The Clinton Foundation has dropped its self-imposed ban on collecting funds from foreign governments and is winning contributions at an accelerating rate, raising ethical questions as Hillary Clinton ramps up her expected bid for the presidency.
Recent donors include the United Arab Emirates, Saudi Arabia, Oman, Australia, Germany and a Canadian government agency promoting the Keystone XL pipeline. . . .
United Arab Emirates, a first-time donor, gave between $1 million and $5 million in 2014, and the German government—which also hadn’t previously given— contributed between $100,000 and $250,000.
A previous donor, the Kingdom of Saudi Arabia, has given between $10 million and $25 million since the foundation was created in 1999. Part of that came in 2014, although the database doesn’t specify how much.
The Australian government has given between $5 million and $10 million, at least part of which came in 2014. It also gave in 2013, when its donations fell in the same range.
Qatar’s government committee preparing for the 2022 soccer World Cup gave between $250,000 and $500,000 in 100 2014. Qatar’s government had previously donated between $1 million and $5 million.161
Oman, which had made a donation previously, gave an undisclosed amount in 2014. Over time, Oman has given the foundation between $1 million and $5 million. Prior to last year, its donations fell in the same range.
The Washington Post’s Jennifer Rubin expands on the report in her article entitled “Foreign Donations To Foundation Raise Major Ethical Questions For Hillary Clinton,” where she states
The foundation of course provides luxury travel for Hillary Clinton and her spouse, a high-visibility platform and access to mega-donors.162 She is beholden in a meaningful sense to its donors. No presidential candidate can justify a conflict of interest of this magnitude; it is not merely the appearance of conflict but actual conflict of interest.
If former Virginia governor Bob McDonnell (R) might go to jail for receiving lavish gifts for a donor for whom he made a few phone calls, what would be the remedy if, once in office, Hillary Clinton extended her office not only to make calls but also to approve policy and financial arrangements worth billions back to these countries? How will the American people ever be satisfied we are getting her undivided loyalty? No matter how much she protests, her judgment would be questioned as influenced by gratitude toward the foundation’s wealthy patrons. And, of course, a president cannot recuse himself or herself from dealings, so there is no practical way to avoid the conflict.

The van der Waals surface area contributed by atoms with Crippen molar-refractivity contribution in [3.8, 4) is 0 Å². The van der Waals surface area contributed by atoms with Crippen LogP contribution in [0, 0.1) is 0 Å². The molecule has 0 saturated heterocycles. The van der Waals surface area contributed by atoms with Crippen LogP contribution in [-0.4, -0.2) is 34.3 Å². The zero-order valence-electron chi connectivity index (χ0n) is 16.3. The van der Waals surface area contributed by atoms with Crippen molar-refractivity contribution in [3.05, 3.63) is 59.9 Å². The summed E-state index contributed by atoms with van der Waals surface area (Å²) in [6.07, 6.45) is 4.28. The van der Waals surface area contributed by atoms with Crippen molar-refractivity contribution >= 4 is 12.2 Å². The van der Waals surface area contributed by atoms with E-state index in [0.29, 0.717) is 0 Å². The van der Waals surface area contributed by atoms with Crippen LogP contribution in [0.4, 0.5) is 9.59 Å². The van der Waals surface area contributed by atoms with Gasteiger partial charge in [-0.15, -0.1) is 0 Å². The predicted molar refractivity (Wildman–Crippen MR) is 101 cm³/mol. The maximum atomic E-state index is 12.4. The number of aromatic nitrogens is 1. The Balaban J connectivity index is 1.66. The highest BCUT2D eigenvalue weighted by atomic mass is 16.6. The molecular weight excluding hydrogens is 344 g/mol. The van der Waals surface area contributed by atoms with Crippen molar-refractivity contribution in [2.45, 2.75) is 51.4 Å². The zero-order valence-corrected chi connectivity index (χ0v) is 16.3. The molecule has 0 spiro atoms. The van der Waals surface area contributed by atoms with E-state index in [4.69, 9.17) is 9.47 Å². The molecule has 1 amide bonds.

It is bad enough when Clinton takes gobs of money in speaking fees from Goldman Sachs oil and chemical companies, and other titans of industry — although that, too, raises the potential for conflicts of interest.163 But a foreign government should never have any claim on the loyalty of a U.S. president, which is why foreign donations directly to a campaign are illegal. We cannot give her a pass simply because her entity is a “foundation,” not a PAC or campaign entity.164
Yet the initial reports only told part of the story. These six countries were not the only national governments who donated money to the Clinton Foundation. Other donations came rolling in from China and donors who were also closely connected to Chinese intelligence."
The rest is here http://netteandme.blogspot.com/2016/07/part-3the-difference-it-makes36-reasons.html
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